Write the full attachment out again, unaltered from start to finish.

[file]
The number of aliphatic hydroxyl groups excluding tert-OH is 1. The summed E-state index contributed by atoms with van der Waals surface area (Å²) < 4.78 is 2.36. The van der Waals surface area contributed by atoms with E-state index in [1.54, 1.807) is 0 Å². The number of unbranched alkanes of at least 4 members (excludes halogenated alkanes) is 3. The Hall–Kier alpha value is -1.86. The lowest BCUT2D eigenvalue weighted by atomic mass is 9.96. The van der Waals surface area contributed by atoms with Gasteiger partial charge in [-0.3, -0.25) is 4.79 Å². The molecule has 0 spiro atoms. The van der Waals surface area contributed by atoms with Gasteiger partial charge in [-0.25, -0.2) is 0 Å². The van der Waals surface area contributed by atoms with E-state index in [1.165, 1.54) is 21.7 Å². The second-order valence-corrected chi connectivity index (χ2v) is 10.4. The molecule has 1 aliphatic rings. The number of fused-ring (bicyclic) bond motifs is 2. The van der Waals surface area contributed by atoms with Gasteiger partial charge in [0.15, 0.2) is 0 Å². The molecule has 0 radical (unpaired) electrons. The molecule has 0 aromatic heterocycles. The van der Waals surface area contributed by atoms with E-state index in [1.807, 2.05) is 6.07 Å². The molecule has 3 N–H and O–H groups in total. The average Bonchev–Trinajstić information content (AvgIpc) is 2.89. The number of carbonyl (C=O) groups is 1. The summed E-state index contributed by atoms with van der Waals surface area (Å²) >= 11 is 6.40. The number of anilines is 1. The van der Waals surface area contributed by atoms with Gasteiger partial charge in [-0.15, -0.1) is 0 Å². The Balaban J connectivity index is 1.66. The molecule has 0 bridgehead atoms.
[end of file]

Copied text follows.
The number of aliphatic hydroxyl groups excluding tert-OH is 1. The summed E-state index contributed by atoms with van der Waals surface area (Å²) < 4.78 is 2.36. The van der Waals surface area contributed by atoms with E-state index in [1.54, 1.807) is 0 Å². The number of unbranched alkanes of at least 4 members (excludes halogenated alkanes) is 3. The Hall–Kier alpha value is -1.86. The lowest BCUT2D eigenvalue weighted by atomic mass is 9.96. The van der Waals surface area contributed by atoms with Gasteiger partial charge in [-0.3, -0.25) is 4.79 Å². The molecule has 0 spiro atoms. The van der Waals surface area contributed by atoms with Gasteiger partial charge in [-0.25, -0.2) is 0 Å². The van der Waals surface area contributed by atoms with E-state index in [1.165, 1.54) is 21.7 Å². The second-order valence-corrected chi connectivity index (χ2v) is 10.4. The molecule has 1 aliphatic rings. The number of fused-ring (bicyclic) bond motifs is 2. The van der Waals surface area contributed by atoms with Gasteiger partial charge in [0.15, 0.2) is 0 Å². The molecule has 0 radical (unpaired) electrons. The molecule has 0 aromatic heterocycles. The van der Waals surface area contributed by atoms with E-state index in [1.807, 2.05) is 6.07 Å². The molecule has 3 N–H and O–H groups in total. The average Bonchev–Trinajstić information content (AvgIpc) is 2.89. The number of carbonyl (C=O) groups is 1. The summed E-state index contributed by atoms with van der Waals surface area (Å²) >= 11 is 6.40. The number of anilines is 1. The van der Waals surface area contributed by atoms with Gasteiger partial charge in [-0.15, -0.1) is 0 Å². The Balaban J connectivity index is 1.66. The molecule has 0 bridgehead atoms.